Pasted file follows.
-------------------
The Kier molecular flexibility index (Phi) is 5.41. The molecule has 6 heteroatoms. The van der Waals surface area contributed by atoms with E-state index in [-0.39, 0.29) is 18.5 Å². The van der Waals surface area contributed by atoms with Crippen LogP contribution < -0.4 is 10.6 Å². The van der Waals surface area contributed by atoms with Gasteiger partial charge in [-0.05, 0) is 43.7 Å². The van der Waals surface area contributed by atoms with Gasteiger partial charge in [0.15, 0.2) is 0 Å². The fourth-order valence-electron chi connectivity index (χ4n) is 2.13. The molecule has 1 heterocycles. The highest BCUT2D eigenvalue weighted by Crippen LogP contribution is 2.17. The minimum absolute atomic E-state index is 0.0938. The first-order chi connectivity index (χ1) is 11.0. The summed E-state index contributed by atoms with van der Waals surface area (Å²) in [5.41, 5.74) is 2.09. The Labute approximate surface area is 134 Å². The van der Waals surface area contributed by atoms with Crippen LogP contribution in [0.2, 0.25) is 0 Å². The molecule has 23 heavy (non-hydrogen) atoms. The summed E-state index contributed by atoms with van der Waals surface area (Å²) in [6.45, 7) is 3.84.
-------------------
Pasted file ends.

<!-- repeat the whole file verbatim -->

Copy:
The Kier molecular flexibility index (Phi) is 5.41. The molecule has 6 heteroatoms. The van der Waals surface area contributed by atoms with E-state index in [-0.39, 0.29) is 18.5 Å². The van der Waals surface area contributed by atoms with Crippen LogP contribution < -0.4 is 10.6 Å². The van der Waals surface area contributed by atoms with Gasteiger partial charge in [-0.05, 0) is 43.7 Å². The van der Waals surface area contributed by atoms with Gasteiger partial charge in [0.15, 0.2) is 0 Å². The fourth-order valence-electron chi connectivity index (χ4n) is 2.13. The molecule has 1 heterocycles. The highest BCUT2D eigenvalue weighted by Crippen LogP contribution is 2.17. The minimum absolute atomic E-state index is 0.0938. The first-order chi connectivity index (χ1) is 11.0. The summed E-state index contributed by atoms with van der Waals surface area (Å²) in [5.41, 5.74) is 2.09. The Labute approximate surface area is 134 Å². The van der Waals surface area contributed by atoms with Crippen LogP contribution in [0.2, 0.25) is 0 Å². The molecule has 23 heavy (non-hydrogen) atoms. The summed E-state index contributed by atoms with van der Waals surface area (Å²) in [6.45, 7) is 3.84.